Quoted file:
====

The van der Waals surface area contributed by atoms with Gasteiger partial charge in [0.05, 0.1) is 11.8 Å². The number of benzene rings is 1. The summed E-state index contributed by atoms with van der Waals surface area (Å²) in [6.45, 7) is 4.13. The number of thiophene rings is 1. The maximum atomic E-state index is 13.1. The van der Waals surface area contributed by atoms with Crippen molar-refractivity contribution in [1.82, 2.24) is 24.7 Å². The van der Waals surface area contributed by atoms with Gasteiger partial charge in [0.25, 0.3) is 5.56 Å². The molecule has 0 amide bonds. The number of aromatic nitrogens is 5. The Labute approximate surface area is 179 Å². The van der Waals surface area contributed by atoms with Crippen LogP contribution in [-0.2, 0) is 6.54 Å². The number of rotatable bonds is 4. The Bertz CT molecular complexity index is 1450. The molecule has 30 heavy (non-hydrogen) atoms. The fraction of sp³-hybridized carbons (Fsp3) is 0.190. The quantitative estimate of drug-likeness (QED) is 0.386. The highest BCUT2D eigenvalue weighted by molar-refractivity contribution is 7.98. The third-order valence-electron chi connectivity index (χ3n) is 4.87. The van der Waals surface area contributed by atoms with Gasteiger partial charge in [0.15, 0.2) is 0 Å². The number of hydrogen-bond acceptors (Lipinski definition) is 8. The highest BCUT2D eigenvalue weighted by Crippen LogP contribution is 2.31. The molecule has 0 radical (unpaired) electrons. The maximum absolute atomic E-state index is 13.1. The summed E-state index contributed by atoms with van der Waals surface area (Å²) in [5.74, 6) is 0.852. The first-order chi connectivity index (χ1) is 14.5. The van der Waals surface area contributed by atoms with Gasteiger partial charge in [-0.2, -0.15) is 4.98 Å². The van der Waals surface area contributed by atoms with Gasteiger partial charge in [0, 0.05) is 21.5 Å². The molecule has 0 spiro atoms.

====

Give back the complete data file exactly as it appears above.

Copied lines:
The van der Waals surface area contributed by atoms with Gasteiger partial charge in [0.05, 0.1) is 11.8 Å². The number of benzene rings is 1. The summed E-state index contributed by atoms with van der Waals surface area (Å²) in [6.45, 7) is 4.13. The number of thiophene rings is 1. The maximum atomic E-state index is 13.1. The van der Waals surface area contributed by atoms with Crippen molar-refractivity contribution in [1.82, 2.24) is 24.7 Å². The van der Waals surface area contributed by atoms with Gasteiger partial charge in [0.25, 0.3) is 5.56 Å². The molecule has 0 amide bonds. The number of aromatic nitrogens is 5. The Labute approximate surface area is 179 Å². The van der Waals surface area contributed by atoms with Crippen LogP contribution in [-0.2, 0) is 6.54 Å². The number of rotatable bonds is 4. The Bertz CT molecular complexity index is 1450. The molecule has 30 heavy (non-hydrogen) atoms. The fraction of sp³-hybridized carbons (Fsp3) is 0.190. The quantitative estimate of drug-likeness (QED) is 0.386. The highest BCUT2D eigenvalue weighted by molar-refractivity contribution is 7.98. The third-order valence-electron chi connectivity index (χ3n) is 4.87. The van der Waals surface area contributed by atoms with Gasteiger partial charge in [0.15, 0.2) is 0 Å². The number of hydrogen-bond acceptors (Lipinski definition) is 8. The highest BCUT2D eigenvalue weighted by Crippen LogP contribution is 2.31. The molecule has 0 radical (unpaired) electrons. The maximum absolute atomic E-state index is 13.1. The summed E-state index contributed by atoms with van der Waals surface area (Å²) in [5.74, 6) is 0.852. The first-order chi connectivity index (χ1) is 14.5. The van der Waals surface area contributed by atoms with Gasteiger partial charge in [-0.2, -0.15) is 4.98 Å². The van der Waals surface area contributed by atoms with Gasteiger partial charge in [0, 0.05) is 21.5 Å². The molecule has 0 spiro atoms.